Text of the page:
Properly funding public education is the only way out for some of province’s citizens

Sask Bulletin
January 30, 2020

Let me share a recent personal experience that left me with much to ponder, and one that I’m not likely to forget any time soon. Trust me on this.

Just to be clear, it’s not like I am so cloistered from reality that I have not seen poverty before, and nor do I pretend to be the person with all the answers. Never let it be said I am the smartest one in the room. Hardly.

However, when you have been in this game for as long as I have, it should come as no major revelation that you hopefully gain a reasonable degree of observation. Sometimes you’re also able to go just a little deeper and connect the dots even if they aren’t always in accordance with others.

But this case is as undeniable as it is stark. On my way to a recent interview in Saskatoon, I parked my vehicle on one of the side streets in what can only be described as one of the city’s least-advantaged neighbourhoods in terms of socio-economic status.

Right across from my vehicle were two houses which your eyes were drawn to even if you didn’t intend for it. Suffice to say, they were small and in dire need of repairs. I’m not talking just to make them more attractive but in reality, habitable. No sooner had I convinced myself nobody was living in these dwellings; I saw activity in both.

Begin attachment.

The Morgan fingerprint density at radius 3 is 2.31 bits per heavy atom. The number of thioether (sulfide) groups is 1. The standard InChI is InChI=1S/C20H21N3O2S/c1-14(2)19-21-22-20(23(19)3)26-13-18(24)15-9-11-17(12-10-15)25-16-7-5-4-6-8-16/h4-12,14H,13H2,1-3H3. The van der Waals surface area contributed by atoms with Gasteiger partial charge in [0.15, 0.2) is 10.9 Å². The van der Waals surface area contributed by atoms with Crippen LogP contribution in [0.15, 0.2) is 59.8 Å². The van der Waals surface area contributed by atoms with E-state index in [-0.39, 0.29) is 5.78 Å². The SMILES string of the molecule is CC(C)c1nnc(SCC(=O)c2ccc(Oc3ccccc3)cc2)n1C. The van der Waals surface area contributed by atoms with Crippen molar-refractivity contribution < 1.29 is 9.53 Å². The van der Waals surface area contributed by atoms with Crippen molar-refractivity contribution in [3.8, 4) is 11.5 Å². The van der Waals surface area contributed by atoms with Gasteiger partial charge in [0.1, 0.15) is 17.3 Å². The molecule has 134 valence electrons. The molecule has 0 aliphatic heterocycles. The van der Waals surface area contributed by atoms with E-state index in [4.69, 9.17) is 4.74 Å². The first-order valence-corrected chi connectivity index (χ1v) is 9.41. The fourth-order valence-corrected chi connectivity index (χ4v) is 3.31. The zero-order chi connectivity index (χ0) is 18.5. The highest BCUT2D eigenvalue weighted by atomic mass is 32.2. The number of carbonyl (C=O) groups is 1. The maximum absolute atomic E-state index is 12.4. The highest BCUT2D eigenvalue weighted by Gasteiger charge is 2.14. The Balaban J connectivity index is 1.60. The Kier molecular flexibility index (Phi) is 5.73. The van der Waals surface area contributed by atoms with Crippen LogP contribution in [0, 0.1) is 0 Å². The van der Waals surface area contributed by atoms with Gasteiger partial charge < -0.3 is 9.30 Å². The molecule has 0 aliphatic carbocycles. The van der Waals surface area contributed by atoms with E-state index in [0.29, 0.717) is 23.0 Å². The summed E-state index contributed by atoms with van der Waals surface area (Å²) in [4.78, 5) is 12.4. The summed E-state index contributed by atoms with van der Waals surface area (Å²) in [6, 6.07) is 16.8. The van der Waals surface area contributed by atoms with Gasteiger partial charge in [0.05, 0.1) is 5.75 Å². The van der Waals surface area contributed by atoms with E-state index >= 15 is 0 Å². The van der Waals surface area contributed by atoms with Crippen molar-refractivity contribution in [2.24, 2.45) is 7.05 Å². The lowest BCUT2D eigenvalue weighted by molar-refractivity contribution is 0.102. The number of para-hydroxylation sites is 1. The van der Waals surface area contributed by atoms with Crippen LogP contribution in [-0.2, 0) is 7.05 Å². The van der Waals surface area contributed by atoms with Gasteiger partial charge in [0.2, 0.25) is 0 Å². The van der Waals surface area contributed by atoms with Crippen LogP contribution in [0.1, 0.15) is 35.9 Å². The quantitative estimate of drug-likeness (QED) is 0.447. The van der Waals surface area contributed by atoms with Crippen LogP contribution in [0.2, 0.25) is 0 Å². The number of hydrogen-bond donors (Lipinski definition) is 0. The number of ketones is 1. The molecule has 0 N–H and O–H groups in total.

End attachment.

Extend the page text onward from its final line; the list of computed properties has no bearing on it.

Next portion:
After the interview and on my return journey to the office, I internalized a list of five very rudimentary factors that I surmised were not available to the poor souls who found themselves occupying these structures (albeit a step or two above those who are homeless I imagine).

In no particular order, here are the factors that I suspected were absent: safe, warm housing; access to nourishment and clothing; employment or prospects thereof; any sort of health plan; or family supports. If in fact they were zero for five, then it is difficult to envision where they would gain access to even one, let alone two, of these basic necessities.

OK, here’s the clincher to this bleak scenario. If you were to find yourself in such a situation of despair, probably the only ticket that might help to pave the way to a better future would be education. Public education, that is.

As long as those who control the purse strings seem content to let the most vulnerable members of our society fall through the cracks, then it will forever be thus, and the chasm will only become more pronounced. And, let’s not forget the situation to which I alluded is not in faraway Africa or any other continent. It’s right here in our backyard and is by no means isolated to one small quadrant that many of us will likely never experience.

Again, not to belabour the point, but equal access to a well-funded public education system with the requisite supports is for once and for all the only decent thing we can do. Anyone who would suggest they don’t have the stomach for an increase in taxes should cast their eyes on the two houses to which I alluded. I can show you exactly where they are.